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An Indymac Borrower Speaks

Posted by: Chris Palmeri on July 16, 2008

I got a call from an Indymac borrower who asked that his name not be used. He and his wife bought a three bedroom townhouse in the Los Angeles suburb of Chatsworth for $525,000 in March 2006. He says that two weeks after closing on the home he got a letter from Indymac asking him to confirm info on the mortgage application. “Suddenly it had all these numbers we’d never seen before,” he says. They included income inflated by 30%.

He called his independent mortgage broker and was told it was just normal procedure; they do this so they can sell the loans. The broker provided him with a letter from Indymac asking the broker for the changes. By the time the bank had asked the borrower to confirm the new numbers, he says he’d already moved in. He signed the papers. “We unwittingly participated in this fraud out of fear,” he says.

Today the townhouse has dropped some 20% in value. With the economy slow, the independent software engineer is having troubled making the $3,800 a month house payments. He’s looking to renegotiate the loan. Yesterday he called an Indymac customer service hotline and was told the hold time would be seven hours.

“I was very frustrated reading in the papers that it was the borrowers that brought down Indymac,” he says. “There was definitively an effort on Indymac’s part to fraudulently complete my loan. I’d have been a lot happier if they had just denied it.”

Reader Comments

Denton Ward - eRealtyInvestors

July 16, 2008 6:18 PM

Too many people were caught up in the hype of making HUGE commissions...I wish they could investigate loan officers who did these things to people.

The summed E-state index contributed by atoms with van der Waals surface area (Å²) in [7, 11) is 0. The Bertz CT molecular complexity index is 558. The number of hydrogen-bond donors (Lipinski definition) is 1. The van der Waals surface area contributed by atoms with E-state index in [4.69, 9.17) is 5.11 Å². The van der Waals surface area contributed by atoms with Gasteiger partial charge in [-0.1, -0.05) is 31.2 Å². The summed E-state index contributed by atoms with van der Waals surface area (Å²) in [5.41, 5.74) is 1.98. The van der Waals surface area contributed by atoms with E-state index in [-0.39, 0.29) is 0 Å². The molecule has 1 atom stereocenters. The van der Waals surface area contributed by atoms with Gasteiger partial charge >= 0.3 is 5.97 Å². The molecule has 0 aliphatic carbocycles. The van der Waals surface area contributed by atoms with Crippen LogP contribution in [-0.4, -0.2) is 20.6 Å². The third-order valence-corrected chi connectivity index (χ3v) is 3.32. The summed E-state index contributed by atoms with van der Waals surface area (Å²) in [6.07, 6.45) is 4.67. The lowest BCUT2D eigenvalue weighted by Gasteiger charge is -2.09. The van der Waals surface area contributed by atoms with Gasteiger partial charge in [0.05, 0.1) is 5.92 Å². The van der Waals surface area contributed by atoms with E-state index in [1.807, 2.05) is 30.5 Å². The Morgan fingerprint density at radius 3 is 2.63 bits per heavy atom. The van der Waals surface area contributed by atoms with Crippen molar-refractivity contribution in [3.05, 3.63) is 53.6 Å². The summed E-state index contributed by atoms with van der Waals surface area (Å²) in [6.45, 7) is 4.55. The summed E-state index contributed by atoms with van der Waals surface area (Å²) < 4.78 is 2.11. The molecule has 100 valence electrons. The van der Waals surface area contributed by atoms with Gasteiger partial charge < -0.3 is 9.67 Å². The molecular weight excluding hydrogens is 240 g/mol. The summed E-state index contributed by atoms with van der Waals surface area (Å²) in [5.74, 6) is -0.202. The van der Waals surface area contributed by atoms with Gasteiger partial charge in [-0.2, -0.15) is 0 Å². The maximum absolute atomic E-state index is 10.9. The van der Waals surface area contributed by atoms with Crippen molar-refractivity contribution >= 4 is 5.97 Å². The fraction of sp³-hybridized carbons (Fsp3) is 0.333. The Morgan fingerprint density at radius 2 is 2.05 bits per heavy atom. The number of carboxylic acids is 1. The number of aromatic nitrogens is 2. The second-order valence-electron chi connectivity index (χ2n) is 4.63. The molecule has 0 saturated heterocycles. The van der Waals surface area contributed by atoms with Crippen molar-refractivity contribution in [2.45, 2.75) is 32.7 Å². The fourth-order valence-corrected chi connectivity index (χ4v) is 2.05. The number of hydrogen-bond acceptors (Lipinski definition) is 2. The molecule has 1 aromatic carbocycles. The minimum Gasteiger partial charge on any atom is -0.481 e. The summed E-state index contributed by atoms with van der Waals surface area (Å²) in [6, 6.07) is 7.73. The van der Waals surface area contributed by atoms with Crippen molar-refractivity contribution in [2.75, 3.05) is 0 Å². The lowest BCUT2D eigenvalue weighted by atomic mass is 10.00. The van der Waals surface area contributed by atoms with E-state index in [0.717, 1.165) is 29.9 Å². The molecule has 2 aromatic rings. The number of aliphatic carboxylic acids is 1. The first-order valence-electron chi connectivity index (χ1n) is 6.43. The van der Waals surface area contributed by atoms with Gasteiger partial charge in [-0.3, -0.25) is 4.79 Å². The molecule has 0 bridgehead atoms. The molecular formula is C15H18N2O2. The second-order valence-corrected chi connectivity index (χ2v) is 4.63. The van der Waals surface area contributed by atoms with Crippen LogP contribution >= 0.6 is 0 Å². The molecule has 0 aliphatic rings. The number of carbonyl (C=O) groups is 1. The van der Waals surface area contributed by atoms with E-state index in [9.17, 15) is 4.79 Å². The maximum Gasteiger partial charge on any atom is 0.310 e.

I guess they won't be getting any referrals any time soon!


July 17, 2008 11:36 AM

Interesting, sounds like buyer's remorse to me. People couldn't buy houses fast enough at high prices, now they want to whine because the market dropped. Bottom line, the borrower knew he couldn't afford $3,800 a month house payments, yet signed his name anyway. I doubt Indymac was a party to the fraud, sounds like the mortgage broker or the borrower is at fault. Who has the most to gain by doctoring numbers up, the mortgage broker, the guy dying to buy the house or the bank that ultimately will get stuck with a depressed asset??? Hmmmm, I wonder.


May 1, 2009 9:28 AM

your right, the banks are taking it in the shorts with these loans, making $300,000 to $400,000 in interest and fees over the life of one loan is just not enough money to stay going? or maybe it is!

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BusinessWeek editors Chris Palmeri, Prashant Gopal and Peter Coy chronicle the highs and lows of the housing and mortgage markets on their Hot Property blog. In print and online, the Hot Property team first wrote about the potential downside of lenders pushing riskier, "option ARM" mortgages and the rise in mortgage fraud back in 2005—well ahead of many other media outlets. In 2008, Hot Property bloggers finished #1 in a ranking of the world's top 100 "most powerful property people" by the British real estate website Global edge. Hot Property was named among the 25 most influential real estate blogs of 2007 by Inman News.

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